A few days ago, I went on an impromptu visit to a tribal village at supper time, with a group of people who were carrying out a nutritional assessment there.
Tribal people are a complex entity in India. There are many different tribal populations throughout the country, mainly in remote and hilly places, but they don’t seem to be equivalent to the indigenous Maoris of New Zealand, or the Native Americans for example. For example, in Tamil Nadu, the tribal members are viewed with suspicion and distrust by the “locals” as having weird and strange customs, yet they are Hindu, speak Tamil and look Dravidian. To the outsider, they seem to be culturally equivalent, but not to those in the know. Their main difficulty is lack of land rights. Without land-owner ship they are destined to work for others, as they cannot generate any income from farming. The tribal people I visited are traditionally snake catchers. In this capacity only, they are tolerated by the locals, who are happy to have snakes removed from their homes, but don’t want to mingle with them socially or allow their women folk to marry any of them. Again, to an outsider, this seems no different to the other many, many castes prevalent in India, which dictate the job, for example rope-makers, latrine cleaners, sweet-makers, leather tanners and lifestyle you and your entire family for generations must have. The strength of these castes is most powerful in the villages where there is little social mobility or migration. It strikes me that the tribal people are just another bottom-dwelling caste ostracised by those microscopically higher up the social scale. They are another marginalised group amongst the myriad of others scattered liberally throughout the land.
Unfortunately, as if life weren’t hard enough, having been too successful at catching snakes, they have worked themselves out of a job. There are not to many snakes endangering villages, and the few serpentine intruders seen are not enough to keep those, for whom this is their only source of income, in the money. They have tried to redress this by diversifying to catching rats, but this too is hardly going to reverse their fortunes and make them millionaires.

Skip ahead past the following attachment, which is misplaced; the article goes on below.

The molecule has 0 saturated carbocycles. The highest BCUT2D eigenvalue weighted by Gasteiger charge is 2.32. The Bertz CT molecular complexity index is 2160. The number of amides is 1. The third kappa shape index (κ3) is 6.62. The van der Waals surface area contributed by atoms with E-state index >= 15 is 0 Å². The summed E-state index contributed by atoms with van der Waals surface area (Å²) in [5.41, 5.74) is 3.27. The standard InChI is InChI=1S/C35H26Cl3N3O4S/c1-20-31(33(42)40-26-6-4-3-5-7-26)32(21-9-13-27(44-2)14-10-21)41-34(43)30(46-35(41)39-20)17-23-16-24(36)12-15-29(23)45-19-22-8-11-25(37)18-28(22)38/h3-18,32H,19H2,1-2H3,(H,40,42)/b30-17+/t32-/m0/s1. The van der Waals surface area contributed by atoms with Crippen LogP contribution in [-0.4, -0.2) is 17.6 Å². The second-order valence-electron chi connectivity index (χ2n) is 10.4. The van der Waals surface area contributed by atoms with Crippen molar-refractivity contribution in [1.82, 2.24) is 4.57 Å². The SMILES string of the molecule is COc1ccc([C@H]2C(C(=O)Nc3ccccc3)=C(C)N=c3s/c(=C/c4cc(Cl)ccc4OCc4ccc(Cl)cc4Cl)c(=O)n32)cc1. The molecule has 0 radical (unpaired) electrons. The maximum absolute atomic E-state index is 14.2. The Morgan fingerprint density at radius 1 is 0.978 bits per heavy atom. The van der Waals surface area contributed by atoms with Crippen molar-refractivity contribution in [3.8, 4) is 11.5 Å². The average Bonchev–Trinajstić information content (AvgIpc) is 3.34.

As they have no land to farm, not only is their income restricted, but their diet is also limited to what they can find or catch. It is for this reason that RUHSA staff wanted to carry out a nutritional assessment and what better time to go than suppertime, when pots are steaming and people are gathering.
At first, they seem genuinely irritated to be disturbed at such a crucial moment in order to answer impertinent questions about what they eat, when, how often etc; especially as their stomachs were probably gurgling in anticipation at the smells coming from the pots and having Important People barging in simply meant a delay in tucking in.
Questions flew backwards and forwards about the contents of the pot. Did it contain enough carbs, protein, vitamins. It looked like brinjal (aubergine) at first and then I looked more closely. There was a tiny leg floating in it. Having relaxed slightly and accepted our intrusion as an inevitable delay to eating, and probably in an attempt to hurry us on our way, they offered us moresels of this delectable feast to the Honoured Guests. Of course I couldn't refuse, that would be rude and I'm always ready for new gastronomic experiences.
It tasted like chicken. Just kidding, more like pheasant and even more stringy. I think they left the skin on and I was picking squirrel fur out of my teeth for ages afterwards. It could have been much worse. The next door-neighbours were having rat curry.